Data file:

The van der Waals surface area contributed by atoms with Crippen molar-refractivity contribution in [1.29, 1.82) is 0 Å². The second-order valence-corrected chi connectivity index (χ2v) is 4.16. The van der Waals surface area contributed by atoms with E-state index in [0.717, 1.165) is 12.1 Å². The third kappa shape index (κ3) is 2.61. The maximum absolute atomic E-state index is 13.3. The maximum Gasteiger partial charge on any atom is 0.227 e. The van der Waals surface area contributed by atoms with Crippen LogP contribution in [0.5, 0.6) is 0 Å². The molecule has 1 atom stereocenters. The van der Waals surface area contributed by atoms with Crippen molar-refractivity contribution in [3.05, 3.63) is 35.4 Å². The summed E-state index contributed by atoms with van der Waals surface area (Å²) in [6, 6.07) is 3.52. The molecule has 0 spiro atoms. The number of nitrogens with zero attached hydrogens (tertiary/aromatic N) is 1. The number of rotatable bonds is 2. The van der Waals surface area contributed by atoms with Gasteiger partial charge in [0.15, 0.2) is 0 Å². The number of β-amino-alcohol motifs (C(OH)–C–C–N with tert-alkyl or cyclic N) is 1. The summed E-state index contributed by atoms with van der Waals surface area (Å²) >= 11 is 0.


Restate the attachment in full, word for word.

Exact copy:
The van der Waals surface area contributed by atoms with Crippen molar-refractivity contribution in [1.29, 1.82) is 0 Å². The second-order valence-corrected chi connectivity index (χ2v) is 4.16. The van der Waals surface area contributed by atoms with E-state index in [0.717, 1.165) is 12.1 Å². The third kappa shape index (κ3) is 2.61. The maximum absolute atomic E-state index is 13.3. The maximum Gasteiger partial charge on any atom is 0.227 e. The van der Waals surface area contributed by atoms with Crippen LogP contribution in [0.5, 0.6) is 0 Å². The molecule has 1 atom stereocenters. The van der Waals surface area contributed by atoms with Crippen molar-refractivity contribution in [3.05, 3.63) is 35.4 Å². The summed E-state index contributed by atoms with van der Waals surface area (Å²) in [6, 6.07) is 3.52. The molecule has 0 spiro atoms. The number of nitrogens with zero attached hydrogens (tertiary/aromatic N) is 1. The number of rotatable bonds is 2. The van der Waals surface area contributed by atoms with Gasteiger partial charge in [0.15, 0.2) is 0 Å². The number of β-amino-alcohol motifs (C(OH)–C–C–N with tert-alkyl or cyclic N) is 1. The summed E-state index contributed by atoms with van der Waals surface area (Å²) >= 11 is 0.